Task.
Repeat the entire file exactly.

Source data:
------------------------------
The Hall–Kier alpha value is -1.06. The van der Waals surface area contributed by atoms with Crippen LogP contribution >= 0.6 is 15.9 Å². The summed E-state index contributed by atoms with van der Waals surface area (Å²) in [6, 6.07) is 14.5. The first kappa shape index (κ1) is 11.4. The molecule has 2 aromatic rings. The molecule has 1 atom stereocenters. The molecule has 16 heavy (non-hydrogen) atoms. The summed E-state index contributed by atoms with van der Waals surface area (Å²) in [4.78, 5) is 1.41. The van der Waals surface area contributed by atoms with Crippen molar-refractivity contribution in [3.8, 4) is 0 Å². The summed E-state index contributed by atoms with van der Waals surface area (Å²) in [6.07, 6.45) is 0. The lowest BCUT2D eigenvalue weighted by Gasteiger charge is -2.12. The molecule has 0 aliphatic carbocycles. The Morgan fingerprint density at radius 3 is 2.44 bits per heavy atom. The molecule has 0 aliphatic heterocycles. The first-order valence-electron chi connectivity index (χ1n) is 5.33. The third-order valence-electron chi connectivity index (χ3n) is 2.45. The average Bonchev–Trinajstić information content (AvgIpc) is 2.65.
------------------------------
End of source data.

The Hall–Kier alpha value is -1.06. The van der Waals surface area contributed by atoms with Crippen LogP contribution >= 0.6 is 15.9 Å². The summed E-state index contributed by atoms with van der Waals surface area (Å²) in [6, 6.07) is 14.5. The first kappa shape index (κ1) is 11.4. The molecule has 2 aromatic rings. The molecule has 1 atom stereocenters. The molecule has 16 heavy (non-hydrogen) atoms. The summed E-state index contributed by atoms with van der Waals surface area (Å²) in [4.78, 5) is 1.41. The van der Waals surface area contributed by atoms with Crippen molar-refractivity contribution in [3.8, 4) is 0 Å². The summed E-state index contributed by atoms with van der Waals surface area (Å²) in [6.07, 6.45) is 0. The lowest BCUT2D eigenvalue weighted by Gasteiger charge is -2.12. The molecule has 0 aliphatic carbocycles. The Morgan fingerprint density at radius 3 is 2.44 bits per heavy atom. The molecule has 0 aliphatic heterocycles. The first-order valence-electron chi connectivity index (χ1n) is 5.33. The third-order valence-electron chi connectivity index (χ3n) is 2.45. The average Bonchev–Trinajstić information content (AvgIpc) is 2.65.